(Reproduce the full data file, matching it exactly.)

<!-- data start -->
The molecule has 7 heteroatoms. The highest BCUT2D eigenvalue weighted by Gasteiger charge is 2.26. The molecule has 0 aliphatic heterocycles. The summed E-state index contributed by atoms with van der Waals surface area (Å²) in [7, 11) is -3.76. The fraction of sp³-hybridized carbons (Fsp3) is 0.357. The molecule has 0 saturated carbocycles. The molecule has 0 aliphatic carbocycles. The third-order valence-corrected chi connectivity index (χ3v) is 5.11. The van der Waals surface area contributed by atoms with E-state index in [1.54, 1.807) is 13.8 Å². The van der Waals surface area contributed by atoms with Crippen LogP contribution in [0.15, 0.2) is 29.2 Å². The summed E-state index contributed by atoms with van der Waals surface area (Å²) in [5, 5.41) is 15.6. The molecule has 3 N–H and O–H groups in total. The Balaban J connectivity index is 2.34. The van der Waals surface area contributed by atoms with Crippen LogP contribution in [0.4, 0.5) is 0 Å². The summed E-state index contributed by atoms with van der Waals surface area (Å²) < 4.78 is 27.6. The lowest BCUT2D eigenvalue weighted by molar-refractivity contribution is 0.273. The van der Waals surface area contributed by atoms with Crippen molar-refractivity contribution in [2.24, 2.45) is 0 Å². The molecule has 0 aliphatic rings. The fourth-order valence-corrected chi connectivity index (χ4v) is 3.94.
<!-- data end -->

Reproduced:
The molecule has 7 heteroatoms. The highest BCUT2D eigenvalue weighted by Gasteiger charge is 2.26. The molecule has 0 aliphatic heterocycles. The summed E-state index contributed by atoms with van der Waals surface area (Å²) in [7, 11) is -3.76. The fraction of sp³-hybridized carbons (Fsp3) is 0.357. The molecule has 0 saturated carbocycles. The molecule has 0 aliphatic carbocycles. The third-order valence-corrected chi connectivity index (χ3v) is 5.11. The van der Waals surface area contributed by atoms with E-state index in [1.54, 1.807) is 13.8 Å². The van der Waals surface area contributed by atoms with Crippen LogP contribution in [0.15, 0.2) is 29.2 Å². The summed E-state index contributed by atoms with van der Waals surface area (Å²) in [5, 5.41) is 15.6. The molecule has 3 N–H and O–H groups in total. The Balaban J connectivity index is 2.34. The van der Waals surface area contributed by atoms with Crippen LogP contribution in [0.4, 0.5) is 0 Å². The summed E-state index contributed by atoms with van der Waals surface area (Å²) < 4.78 is 27.6. The lowest BCUT2D eigenvalue weighted by molar-refractivity contribution is 0.273. The van der Waals surface area contributed by atoms with Crippen molar-refractivity contribution in [2.24, 2.45) is 0 Å². The molecule has 0 aliphatic rings. The fourth-order valence-corrected chi connectivity index (χ4v) is 3.94.